On seeing: 'New York Times' photography critic Teju Cole discusses vision and art

Author visits Johns Hopkins as part of the President's Reading Series

Teju Cole

Image caption: Teju Cole

Credit: James VanRensselaer / Homewood Photography

In a talk last night on the Johns Hopkins University's Homewood campus, author Teju Cole declined to define his work or characterize it by a particular literary technique.

He did, however, share his thoughts on endings.

"I would never use a solution for an ending," he said.

Maybe that's why Cole, an award-winning author and photography critic for New York Times Magazine, felt comfortable reading from the endings of two of his books, Open City and the forthcoming Blind Spot during his talk as part of Johns Hopkins President's Reading Series: Neither finale reveals narrative solutions, instead layering image upon image, thought upon thought, before drifting away like a boat on water. Like the final trembling notes of a symphony.

Silhouetted against a backdrop of his own photos, Cole read a series of essays—or maybe they're prose poems—from Blind Spot, which is inspired by his experience in 2011 with big blind spot syndrome, a condition caused by damage to the blood vessels in his eye.

The book transcends narrative writing styles, drawing from his experience critiquing photographs in an exploration of what people miss when they view the world.

An image is projected on a screen showing a hilltop vineyard with a blue net cascading in the wind. In the lower left corner of the image, there is the silhouette of a man with thick glasses

The essays were based on a trip Cole took around the world. In one essay, he describes the day he came across a pair of boys who spoke in unison while walking a path in a hilltop vineyard, with a lake of water sprawling below. He pairs it with a photo from that trip of a blue net, the very color of the water below, captured mid-billow in an arc over lakeside cottages. In another essay, he explores the concept of pressure exerted on the human body, pairing it with a photo taken in Brooklyn of an orange plastic Jersey barrier, knocked over on its side atop a mound of gravel.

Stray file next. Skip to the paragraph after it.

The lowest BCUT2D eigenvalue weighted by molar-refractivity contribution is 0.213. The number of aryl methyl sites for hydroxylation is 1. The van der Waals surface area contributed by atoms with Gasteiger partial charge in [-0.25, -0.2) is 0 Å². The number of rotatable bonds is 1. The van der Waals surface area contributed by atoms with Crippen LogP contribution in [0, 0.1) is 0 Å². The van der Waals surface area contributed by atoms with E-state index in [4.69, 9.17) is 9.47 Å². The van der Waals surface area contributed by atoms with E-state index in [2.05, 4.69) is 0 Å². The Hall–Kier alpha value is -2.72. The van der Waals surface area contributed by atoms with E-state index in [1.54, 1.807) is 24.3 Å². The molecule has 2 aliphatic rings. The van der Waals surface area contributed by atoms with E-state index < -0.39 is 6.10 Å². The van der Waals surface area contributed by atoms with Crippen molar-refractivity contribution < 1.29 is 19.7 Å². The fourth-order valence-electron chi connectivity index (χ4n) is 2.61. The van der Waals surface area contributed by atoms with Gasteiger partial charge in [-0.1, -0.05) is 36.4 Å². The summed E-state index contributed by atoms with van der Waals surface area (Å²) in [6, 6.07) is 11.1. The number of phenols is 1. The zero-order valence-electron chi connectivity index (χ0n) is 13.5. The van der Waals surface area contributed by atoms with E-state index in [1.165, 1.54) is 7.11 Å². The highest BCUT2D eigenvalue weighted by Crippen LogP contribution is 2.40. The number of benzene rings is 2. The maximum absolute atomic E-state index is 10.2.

If the images chosen for Blind Spot seem dull, it's because Cole is making a deliberate choice about how he portrays tension.

"When I take pictures of chairs that I see on a street corner, it comes from a nonreligious but deeply mystical sensibility that says these chairs are vibrating on some level that is fascinating," he said.

Cole's collection plays with a technique of stacking multiple endings one after another, finally concluding with an edited version of a photo that appears earlier in the book. The original image depicts a boy holding onto a red railing on the banks of the Congo River. Because the photo is underexposed, the boy's face isn't visible. Cole layers the accompanying essay with religious imagery.

To end the collection, he revisits that same photo, which has been edited to adjust the exposure so that the boy's face is revealed—as are his serious, intense eyes.

It's that repetition, and that contradiction, that creates a sort of "double vision" for the boy. Seeing outward, and seeing inward.

"If you want to do photography as an art, you have to think about how you evade some of the ease of this art form in order to arrive at something that pierces," he said. "That is what is intriguing, and difficult, and—ultimately—satisfying."